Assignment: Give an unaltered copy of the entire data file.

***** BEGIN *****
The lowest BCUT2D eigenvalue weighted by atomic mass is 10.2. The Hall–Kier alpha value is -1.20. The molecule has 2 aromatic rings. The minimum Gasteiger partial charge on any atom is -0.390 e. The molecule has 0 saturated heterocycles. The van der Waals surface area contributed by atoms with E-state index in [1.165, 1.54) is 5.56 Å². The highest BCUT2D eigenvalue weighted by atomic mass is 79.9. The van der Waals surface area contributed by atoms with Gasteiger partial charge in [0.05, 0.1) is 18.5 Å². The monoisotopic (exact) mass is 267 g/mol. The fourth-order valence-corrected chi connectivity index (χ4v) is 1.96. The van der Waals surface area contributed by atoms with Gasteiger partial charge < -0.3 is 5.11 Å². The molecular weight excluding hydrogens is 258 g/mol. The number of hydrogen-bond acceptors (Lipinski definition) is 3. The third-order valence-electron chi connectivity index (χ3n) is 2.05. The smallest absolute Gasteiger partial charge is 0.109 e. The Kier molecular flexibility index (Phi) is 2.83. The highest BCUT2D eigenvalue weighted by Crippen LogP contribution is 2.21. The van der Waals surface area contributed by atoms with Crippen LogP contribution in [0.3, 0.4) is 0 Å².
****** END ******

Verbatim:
The lowest BCUT2D eigenvalue weighted by atomic mass is 10.2. The Hall–Kier alpha value is -1.20. The molecule has 2 aromatic rings. The minimum Gasteiger partial charge on any atom is -0.390 e. The molecule has 0 saturated heterocycles. The van der Waals surface area contributed by atoms with E-state index in [1.165, 1.54) is 5.56 Å². The highest BCUT2D eigenvalue weighted by atomic mass is 79.9. The van der Waals surface area contributed by atoms with Gasteiger partial charge in [0.05, 0.1) is 18.5 Å². The monoisotopic (exact) mass is 267 g/mol. The fourth-order valence-corrected chi connectivity index (χ4v) is 1.96. The van der Waals surface area contributed by atoms with Gasteiger partial charge < -0.3 is 5.11 Å². The molecular weight excluding hydrogens is 258 g/mol. The number of hydrogen-bond acceptors (Lipinski definition) is 3. The third-order valence-electron chi connectivity index (χ3n) is 2.05. The smallest absolute Gasteiger partial charge is 0.109 e. The Kier molecular flexibility index (Phi) is 2.83. The highest BCUT2D eigenvalue weighted by Crippen LogP contribution is 2.21. The van der Waals surface area contributed by atoms with Crippen LogP contribution in [0.3, 0.4) is 0 Å².